Canadian dollar hits nearly three-month high as greenback slides
By Alastair Sharp
TORONTO (Reuters) - The Canadian dollar strengthened to a nearly three-month high against its U.S. counterpart on Tuesday, one day before a Bank of Canada interest rate decision and updated outlook, as a New Year selloff of the greenback deepened.
The U.S. dollar .DXY fell along with stocks and bond yields after U.S. President-elect Donald Trump said the strong greenback was hurting the nation's competitiveness.
"This is just noise in the context of an upswing," said Rahim Madhavji, president of KnightsbridgeFX.com in reference to currency moves related to Trump's comments.
"We still think the U.S. dollar will bounce back" over the next three months as the U.S. economy improves and investors bet on more rate hikes from the Federal Reserve, he said. "I don't think the Canadian economy will move in the same way or with the some speed."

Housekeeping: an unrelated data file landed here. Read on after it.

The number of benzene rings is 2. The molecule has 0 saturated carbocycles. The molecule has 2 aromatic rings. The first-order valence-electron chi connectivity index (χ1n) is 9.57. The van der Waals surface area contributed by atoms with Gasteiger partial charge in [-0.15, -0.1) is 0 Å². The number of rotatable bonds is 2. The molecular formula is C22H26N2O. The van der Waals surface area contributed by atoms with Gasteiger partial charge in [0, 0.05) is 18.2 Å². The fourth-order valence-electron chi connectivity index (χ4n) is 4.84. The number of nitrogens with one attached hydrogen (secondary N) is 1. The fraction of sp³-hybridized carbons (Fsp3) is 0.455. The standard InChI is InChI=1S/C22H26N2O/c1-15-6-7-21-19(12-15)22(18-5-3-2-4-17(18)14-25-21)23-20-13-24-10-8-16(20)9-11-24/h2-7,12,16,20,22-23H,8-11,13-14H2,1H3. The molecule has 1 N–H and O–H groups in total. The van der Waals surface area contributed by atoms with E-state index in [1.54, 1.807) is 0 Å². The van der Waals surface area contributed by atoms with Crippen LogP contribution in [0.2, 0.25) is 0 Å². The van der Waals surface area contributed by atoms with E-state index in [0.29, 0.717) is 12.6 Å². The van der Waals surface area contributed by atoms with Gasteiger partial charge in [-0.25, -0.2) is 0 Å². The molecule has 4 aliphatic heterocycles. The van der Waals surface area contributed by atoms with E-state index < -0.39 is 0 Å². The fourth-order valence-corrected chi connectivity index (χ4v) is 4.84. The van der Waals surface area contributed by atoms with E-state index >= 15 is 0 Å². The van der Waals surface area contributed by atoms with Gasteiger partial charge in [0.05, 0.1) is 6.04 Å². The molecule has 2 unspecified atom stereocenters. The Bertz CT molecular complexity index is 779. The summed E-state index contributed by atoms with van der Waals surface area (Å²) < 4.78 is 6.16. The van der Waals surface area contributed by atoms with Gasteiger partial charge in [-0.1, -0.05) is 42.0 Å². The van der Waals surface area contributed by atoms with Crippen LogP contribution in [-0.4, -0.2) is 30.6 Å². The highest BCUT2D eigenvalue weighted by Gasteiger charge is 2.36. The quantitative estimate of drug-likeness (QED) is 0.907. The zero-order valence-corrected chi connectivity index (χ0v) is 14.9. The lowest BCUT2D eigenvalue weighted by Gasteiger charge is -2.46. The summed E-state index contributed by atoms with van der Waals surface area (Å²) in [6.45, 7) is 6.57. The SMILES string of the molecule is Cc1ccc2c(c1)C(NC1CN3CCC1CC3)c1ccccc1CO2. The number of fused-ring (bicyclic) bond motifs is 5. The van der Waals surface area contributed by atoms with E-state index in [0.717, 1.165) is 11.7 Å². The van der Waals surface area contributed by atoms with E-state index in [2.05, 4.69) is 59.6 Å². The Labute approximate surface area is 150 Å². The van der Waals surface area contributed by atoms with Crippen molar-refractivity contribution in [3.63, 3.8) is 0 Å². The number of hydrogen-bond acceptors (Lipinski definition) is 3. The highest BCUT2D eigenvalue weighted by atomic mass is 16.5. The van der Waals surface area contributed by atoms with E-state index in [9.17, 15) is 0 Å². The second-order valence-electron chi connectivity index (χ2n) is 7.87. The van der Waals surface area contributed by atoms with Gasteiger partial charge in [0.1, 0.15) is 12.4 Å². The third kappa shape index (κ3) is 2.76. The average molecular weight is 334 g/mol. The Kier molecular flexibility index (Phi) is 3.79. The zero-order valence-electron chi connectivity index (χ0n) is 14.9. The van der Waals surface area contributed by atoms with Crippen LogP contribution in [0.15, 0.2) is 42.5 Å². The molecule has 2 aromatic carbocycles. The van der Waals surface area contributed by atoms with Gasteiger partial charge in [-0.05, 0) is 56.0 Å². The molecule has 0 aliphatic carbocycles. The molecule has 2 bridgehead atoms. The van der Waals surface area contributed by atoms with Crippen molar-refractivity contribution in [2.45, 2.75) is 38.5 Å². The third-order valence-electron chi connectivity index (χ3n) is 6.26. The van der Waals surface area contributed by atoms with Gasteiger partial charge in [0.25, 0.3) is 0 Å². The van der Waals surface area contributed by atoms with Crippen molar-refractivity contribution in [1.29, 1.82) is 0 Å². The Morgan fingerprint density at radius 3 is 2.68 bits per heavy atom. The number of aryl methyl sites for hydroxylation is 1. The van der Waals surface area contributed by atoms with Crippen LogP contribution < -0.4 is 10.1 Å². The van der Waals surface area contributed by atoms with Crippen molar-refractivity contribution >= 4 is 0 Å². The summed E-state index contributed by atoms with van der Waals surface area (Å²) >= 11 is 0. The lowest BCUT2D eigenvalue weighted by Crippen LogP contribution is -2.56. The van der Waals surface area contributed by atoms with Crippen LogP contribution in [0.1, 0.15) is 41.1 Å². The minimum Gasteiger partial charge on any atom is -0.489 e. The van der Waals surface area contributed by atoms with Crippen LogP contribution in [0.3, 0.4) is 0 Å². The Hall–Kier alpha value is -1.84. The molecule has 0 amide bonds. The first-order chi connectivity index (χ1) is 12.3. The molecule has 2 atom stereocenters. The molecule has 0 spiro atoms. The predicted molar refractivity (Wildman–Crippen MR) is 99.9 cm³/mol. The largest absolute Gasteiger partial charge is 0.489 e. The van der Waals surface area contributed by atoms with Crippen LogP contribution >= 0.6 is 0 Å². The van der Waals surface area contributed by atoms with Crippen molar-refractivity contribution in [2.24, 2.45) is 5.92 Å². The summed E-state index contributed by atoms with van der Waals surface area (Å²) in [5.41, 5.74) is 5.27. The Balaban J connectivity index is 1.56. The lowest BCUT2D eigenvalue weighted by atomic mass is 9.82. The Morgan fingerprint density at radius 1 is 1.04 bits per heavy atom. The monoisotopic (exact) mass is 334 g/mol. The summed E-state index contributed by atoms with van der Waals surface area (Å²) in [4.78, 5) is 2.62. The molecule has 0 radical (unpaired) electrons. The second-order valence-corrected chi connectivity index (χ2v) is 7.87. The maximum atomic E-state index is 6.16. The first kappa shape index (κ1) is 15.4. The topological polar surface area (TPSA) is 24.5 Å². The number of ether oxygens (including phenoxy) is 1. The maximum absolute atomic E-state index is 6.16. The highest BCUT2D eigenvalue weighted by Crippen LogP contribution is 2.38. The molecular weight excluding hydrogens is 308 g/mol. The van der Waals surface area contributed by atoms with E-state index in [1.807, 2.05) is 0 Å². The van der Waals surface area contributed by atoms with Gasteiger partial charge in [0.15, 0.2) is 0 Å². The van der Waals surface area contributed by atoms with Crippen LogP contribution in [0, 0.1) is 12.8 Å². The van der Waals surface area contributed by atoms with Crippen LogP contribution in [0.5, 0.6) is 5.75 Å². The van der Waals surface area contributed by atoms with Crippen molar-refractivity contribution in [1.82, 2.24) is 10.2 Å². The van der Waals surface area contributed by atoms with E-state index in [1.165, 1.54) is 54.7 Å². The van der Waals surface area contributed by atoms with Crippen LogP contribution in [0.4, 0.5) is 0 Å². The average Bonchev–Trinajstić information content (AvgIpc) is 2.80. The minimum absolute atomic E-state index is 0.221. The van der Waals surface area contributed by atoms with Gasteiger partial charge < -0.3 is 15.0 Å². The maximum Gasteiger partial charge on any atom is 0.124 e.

Analysts expect the Bank of Canada to announce on Wednesday that it would leave its policy rate on hold at 0.5 percent, while nearly half of economists polled recently pared back their Canadian growth forecasts, with the possibility that Trump will follow through on protectionist rhetoric clouding the outlook.
Recent domestic data has shown a surge in jobs in December and the first trade surplus in more than two years in November, while a Bank of Canada survey last week pointed to improving business conditions.
U.S. crude CLc1 prices settled marginally higher, as the weaker greenback offset forecasts that U.S. and Russian producers would boost output later this year. [O/R]
The Canadian dollar CAD=D4 settled at C$1.3058 to the greenback, or 76.58 U.S. cents, much stronger than Monday's close of C$1.3187, or 75.83 U.S. cents. Continued...